The Great Barrier Reef: an absolute must do when you’re up here! As you may have heard, the reef is dying (GOSH!), so catch it in all its beauty while you still can (I remain hopeful that we can reverse this). There are many operators that can take you out to different reefs, but we went with SilverSwift after a high recommendation from a pro diver and photographer. I think SilverSwift is the most expensive ones out there, but they are so worth it. What we loved was that the ship was newer and smaller, compared to others, fitting only about 85 people; as uncrowded we could be at the reefs was very important to us. The price includes morning tea, a hot & cold buffet lunch, afternoon tea, sailing to three different reefs for exploring, snorkeling at all the reefs visited (gear (even prescription goggles!) included!) and educational talks while you travel from one reef to another that explains to you the different fish you may see while you’re out exploring. You can add diving to your excursion for an additional cost. Not sure if you want to do it in the first place? No worries, while on-board you can select to dive then (or, if you already dove, to add another dive into the mix!). It was one of the best things I have done in my life and highly recommend it! (ps: they have gopros for hire/ a scubadiving photographer to capture some photos of you under the water, too!)

Take a trip south of Cairns and you’ll find…

Paronella Park: José Paronella came to Australia from Spain with a dream and, after recalling the countless stories about castles that his mother used to tell him when he was young, Mr. Paronella decided to build some castles of his own. Not only did he raise his kids on this beautiful property, but he built little movie theatre pavilions, ice cream shops, diving grounds and many more things, all for the community to come in and, for a simple, low cost, have somewhere that brought them to another place. Unfortunately, it has suffered natural disasters such as floods. In turn, the place turned into ruins and the walk into the park is still beautiful. Your admission lets you in for two years (yes, two years) and gives you access to both the day-time tours, as well as the night time tour; we did both!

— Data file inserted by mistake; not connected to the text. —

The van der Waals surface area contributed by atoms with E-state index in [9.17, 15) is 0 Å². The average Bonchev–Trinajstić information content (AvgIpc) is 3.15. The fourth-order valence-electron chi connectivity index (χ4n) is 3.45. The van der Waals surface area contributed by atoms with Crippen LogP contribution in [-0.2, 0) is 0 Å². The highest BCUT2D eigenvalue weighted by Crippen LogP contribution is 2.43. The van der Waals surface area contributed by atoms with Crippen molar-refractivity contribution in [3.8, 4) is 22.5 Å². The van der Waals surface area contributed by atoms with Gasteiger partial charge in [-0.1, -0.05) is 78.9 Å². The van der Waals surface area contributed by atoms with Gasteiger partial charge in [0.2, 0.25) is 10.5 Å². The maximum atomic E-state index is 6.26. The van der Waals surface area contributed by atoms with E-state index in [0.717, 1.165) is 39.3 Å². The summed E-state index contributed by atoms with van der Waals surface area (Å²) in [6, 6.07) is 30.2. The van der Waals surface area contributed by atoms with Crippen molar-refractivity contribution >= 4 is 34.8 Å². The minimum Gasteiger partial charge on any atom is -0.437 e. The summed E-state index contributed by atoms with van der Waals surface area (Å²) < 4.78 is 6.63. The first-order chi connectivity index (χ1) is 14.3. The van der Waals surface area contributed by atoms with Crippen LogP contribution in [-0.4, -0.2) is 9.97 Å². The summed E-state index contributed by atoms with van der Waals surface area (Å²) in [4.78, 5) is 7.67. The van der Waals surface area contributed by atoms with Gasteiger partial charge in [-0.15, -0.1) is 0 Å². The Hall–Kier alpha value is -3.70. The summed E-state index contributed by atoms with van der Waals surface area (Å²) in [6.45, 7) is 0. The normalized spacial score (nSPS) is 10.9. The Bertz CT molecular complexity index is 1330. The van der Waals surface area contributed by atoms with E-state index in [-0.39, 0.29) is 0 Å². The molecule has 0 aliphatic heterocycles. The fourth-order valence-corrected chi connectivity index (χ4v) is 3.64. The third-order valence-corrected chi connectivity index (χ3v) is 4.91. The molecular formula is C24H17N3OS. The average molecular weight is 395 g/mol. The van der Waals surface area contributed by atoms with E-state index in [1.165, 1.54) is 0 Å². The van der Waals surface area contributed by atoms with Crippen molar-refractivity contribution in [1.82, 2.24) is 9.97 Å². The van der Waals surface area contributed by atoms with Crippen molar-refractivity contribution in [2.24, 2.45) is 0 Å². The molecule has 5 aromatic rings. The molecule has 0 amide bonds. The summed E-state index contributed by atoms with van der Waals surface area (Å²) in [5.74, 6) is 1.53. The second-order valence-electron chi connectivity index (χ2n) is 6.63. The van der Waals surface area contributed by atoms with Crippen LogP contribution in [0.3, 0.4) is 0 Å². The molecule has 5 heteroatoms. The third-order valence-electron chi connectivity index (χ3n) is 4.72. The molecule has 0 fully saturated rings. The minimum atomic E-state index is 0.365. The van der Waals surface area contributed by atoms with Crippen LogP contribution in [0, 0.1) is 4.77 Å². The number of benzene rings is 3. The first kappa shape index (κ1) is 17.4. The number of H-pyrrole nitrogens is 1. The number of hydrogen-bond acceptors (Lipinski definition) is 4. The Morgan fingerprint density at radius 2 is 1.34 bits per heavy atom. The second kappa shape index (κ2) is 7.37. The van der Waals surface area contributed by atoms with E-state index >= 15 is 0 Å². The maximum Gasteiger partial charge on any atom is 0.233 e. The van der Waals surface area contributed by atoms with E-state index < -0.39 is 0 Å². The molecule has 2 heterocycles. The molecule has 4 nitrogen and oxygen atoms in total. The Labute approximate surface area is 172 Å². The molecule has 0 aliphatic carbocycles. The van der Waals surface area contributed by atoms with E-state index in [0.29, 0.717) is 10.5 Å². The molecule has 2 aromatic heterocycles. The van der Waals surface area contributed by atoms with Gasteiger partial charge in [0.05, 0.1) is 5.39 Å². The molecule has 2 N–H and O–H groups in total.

Treetop Walk: we didn’t quite make it here, but heard great reviews of the walk. You climb stairs and walk on suspended bridges through the treetops, sighting birds and getting a great view of the lush, green mountains and forests around! If you’re looking to get an eagle-eye’s view, this is your place to go and get it.

Central Cairns doesn’t have a real “beach” per se…

it’s more like a wonderful Esplanade with a lagoon that provides a free swimming pool for you during its opening hours. But, head up north and you will find:

Palm Cove: I really enjoyed this little beachside town that we visited it twice. Grab your beach towel and nestle yourself under a palm tree, soaking in the suns rays (remember your sunscreen!) and taking a dip into the cool waters (remember to swim between the flags!). You can rent/hire bicycles and go for a stroll or, as we always do, rely on your own two feel to walk along the many restaurants and shops. We are at Ocean Palms*** and had a delightful lunch. Walk it off with a walk to the pier for some great post-food scenic views.